Gambit's Kevin Allman stopped by WWL-TV's New Orleans Tonight yesterday to talk with Sheba Turk and Tamica Lee about some of the big events leading up to the Super Bowl, while Noah Bonaparte Pais did the same thing today on the WWL Eyewitness Morning News.
While many of the big parties are either invite-only or sold out, there's a four-day festival in Woldenberg Park that starts tonight, with dozens of local bands, food booths and other fun — and admission is free. Alex Woodward breaks down the schedule here.
That is, Verizon's Super Bowl Boulevard, the free four-day music and food event from Super Bowl XLVII spanning Woldenberg Park from Jackson Square to Canal Street.
The festival opens tonight with the delivery of the Super Bowl XLVII numerals by barge — they'll arrive at 6:30 p.m. The music starts at 5 p.m. There's also food from 17 restaurants and vendors, all serving 50 dishes, from crab cakes and bread pudding to hot dogs from Vaucresson's Sausage Company.
Find more info about the event in Gambit, and check below for the full daily lineup.
Downtown New Orleans is abuzz with excitement, traffic and swarms of athletes, celebrities, athlete-celebrities and media types, which means only one thing — the Beyonce concert is quickly approaching.
OK, fine. It’s the Super Bowl and Beyonce is the halftime entertainment. But for those of us who only care about cheese dips, making sure someone is DVR-ing the Puppy Bowl and that this thing ends before Girls, Sunday’s event is a Beyonce concert bookended by some large men throwing footballs around. Anderson Cooper would agree with me.
To honor this momentous occasion in which pop star royalty is in our midst and will grace us with her performance at the 2013 expensive commercial showcase — ugh, OK, the Super Bowl — here are 10 great moments in Beyonce's career.
St. Augustine High School's Marching 100 blasted through the Ernest N. Morial Convention Center, and at its lead were Louisiana State Police, looking crisp in blue and really pissed off (or stern, can't tell), surrounding Deuce McCallister, whose gloved hands carried the Vince Lombardi Trophy down a red carpet to its glass-cased throne under a massive portrait of itself.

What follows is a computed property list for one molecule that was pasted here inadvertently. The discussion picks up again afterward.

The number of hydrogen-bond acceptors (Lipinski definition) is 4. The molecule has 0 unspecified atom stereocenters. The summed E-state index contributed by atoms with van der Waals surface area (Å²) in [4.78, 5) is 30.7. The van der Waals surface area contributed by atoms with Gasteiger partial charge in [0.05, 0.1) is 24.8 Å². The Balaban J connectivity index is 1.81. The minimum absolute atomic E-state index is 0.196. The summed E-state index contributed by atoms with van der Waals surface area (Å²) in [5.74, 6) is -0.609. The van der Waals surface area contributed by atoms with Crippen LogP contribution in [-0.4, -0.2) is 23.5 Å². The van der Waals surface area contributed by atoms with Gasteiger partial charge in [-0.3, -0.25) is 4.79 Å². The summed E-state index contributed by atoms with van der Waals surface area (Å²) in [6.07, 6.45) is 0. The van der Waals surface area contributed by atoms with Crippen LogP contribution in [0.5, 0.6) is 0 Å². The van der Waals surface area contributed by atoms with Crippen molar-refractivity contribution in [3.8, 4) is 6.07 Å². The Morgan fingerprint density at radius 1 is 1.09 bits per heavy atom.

That long-winded sentence is to say that people really love the Lombardi trophy. When the NFL Experience opened this afternoon, New Orleans Saints fans were first in line. When McAllister smiled and strolled (albeit in a cloud of armed protection surrounded by a layer of flashing cameras) with the Lombardi, fans were locked in its not-so-distant memory tractor beam — a token of the Super Bowl XLIV win, the beloved Deuuuuuuce chant, "party with the Lombardi." Instant heart-tugging nostalgia set in for those first-in-the-door Saints fans.
Though some out-of-town visitors squinted and asked, "Who is that?" (but not in that way overplayed ironic way of saying "Who Dat.")
There were a few story lines that stood out to me. Media used to be a day where media could have a one stop shop of story lines and players all in one location. The chance that a player could say or do something that could create controversy made it exciting as well.
As media day grew so did the spectacle as it is more about being an entertainment show at times then talk about “X’s and O’s”. Super Bowl 47 credentialed over 5000 media members with a large number of then from other countries and those reporters tend to have a bit more flare to their coverage than we see here stateside.
Yesterday, Jay Cicero, head of the Greater New Orleans Sports Foundation, made it official: New Orleans intends to make its case to bring the Super Bowl back in 2018.